Workers who are concerned about asbestos exposure in the workplace should discuss the situation with other employees, their employee health and safety representative, and their employers. If necessary, OSHA can provide more information or make an inspection. Regional offices of OSHA are listed in the “United States Government” section of a telephone directory’s blue pages (under “Department of Labor”).

More information about asbestos is available on the OSHA Asbestos Web page, which has links to information about asbestos in the workplace, including what OSHA standards apply, the hazards of asbestos, evaluating asbestos exposure, and controls used to protect workers. This page is available at http://www.osha.gov/SLTC/asbestos/index.html on the Internet. OSHA’s national office can be contacted at:

Organization: Office of Public Affairs
Occupational Safety and Health Administration
U.S. Department of Labor
Address: Room N–3649
200 Constitution Avenue, NW.
Washington, DC 20210
Telephone: 202–693–1999
1–800–321–6742 (1–800–321–OSHA)
TTY (for deaf or hard of hearing callers): 1–877–889–5627
Internet Web site: http://www.osha.gov/as/opa/worker/index.html (workers’ page)

Mine workers can contact MSHA at:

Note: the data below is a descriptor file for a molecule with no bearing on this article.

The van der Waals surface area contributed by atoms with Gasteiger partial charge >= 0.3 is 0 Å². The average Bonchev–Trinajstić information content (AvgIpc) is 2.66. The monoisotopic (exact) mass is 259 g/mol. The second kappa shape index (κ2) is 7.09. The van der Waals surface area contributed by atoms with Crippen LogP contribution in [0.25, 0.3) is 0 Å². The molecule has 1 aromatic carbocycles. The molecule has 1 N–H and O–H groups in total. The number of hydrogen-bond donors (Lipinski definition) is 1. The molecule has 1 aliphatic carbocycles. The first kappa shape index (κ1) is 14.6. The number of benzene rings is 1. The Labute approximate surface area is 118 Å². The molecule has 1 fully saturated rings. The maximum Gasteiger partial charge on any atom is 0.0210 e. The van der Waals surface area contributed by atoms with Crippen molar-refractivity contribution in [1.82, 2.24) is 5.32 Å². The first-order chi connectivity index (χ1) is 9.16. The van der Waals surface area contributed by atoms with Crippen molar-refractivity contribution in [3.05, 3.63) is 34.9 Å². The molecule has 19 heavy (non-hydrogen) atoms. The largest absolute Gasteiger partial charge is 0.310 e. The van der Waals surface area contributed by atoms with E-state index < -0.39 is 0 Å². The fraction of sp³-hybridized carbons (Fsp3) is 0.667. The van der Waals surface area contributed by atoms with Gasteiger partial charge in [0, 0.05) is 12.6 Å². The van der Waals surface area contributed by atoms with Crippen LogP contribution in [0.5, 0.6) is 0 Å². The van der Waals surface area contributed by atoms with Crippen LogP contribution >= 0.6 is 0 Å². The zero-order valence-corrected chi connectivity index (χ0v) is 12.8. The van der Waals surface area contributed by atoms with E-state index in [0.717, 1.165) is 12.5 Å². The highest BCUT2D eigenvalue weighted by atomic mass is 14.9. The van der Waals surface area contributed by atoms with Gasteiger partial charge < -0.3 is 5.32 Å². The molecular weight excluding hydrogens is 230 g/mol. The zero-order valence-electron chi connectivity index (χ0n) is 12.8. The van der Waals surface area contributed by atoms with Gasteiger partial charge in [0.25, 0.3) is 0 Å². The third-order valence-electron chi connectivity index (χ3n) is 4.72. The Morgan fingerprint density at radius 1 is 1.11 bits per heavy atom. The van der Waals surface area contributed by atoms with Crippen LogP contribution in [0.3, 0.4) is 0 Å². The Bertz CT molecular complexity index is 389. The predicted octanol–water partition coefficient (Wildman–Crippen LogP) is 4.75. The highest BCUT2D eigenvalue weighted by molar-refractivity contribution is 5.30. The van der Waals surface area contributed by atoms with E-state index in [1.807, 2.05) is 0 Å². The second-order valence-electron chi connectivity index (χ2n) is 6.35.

Organization: Office of Public Affairs
Mine Safety and Health Administration
U.S. Department of Labor
Address: 21st Floor
1100 Wilson Boulevard
Arlington, VA 22209
Telephone: 202–693–9400
Internet Web site: http://www.msha.gov http://www.msha.gov/codeaphone/codeaphonenew.htm
(National Hazard Reporting Page)

The National Institute for Occupational Safety and Health (NIOSH), which is part of the Centers for Disease Control and Prevention (CDC), is another Federal agency that is concerned with asbestos exposure in the workplace. NIOSH conducts asbestos-related research, evaluates work sites for possible health hazards, and makes exposure control recommendations. In addition, NIOSH distributes publications on the health effects of asbestos exposure and can suggest additional sources of information. NIOSH can be contacted at: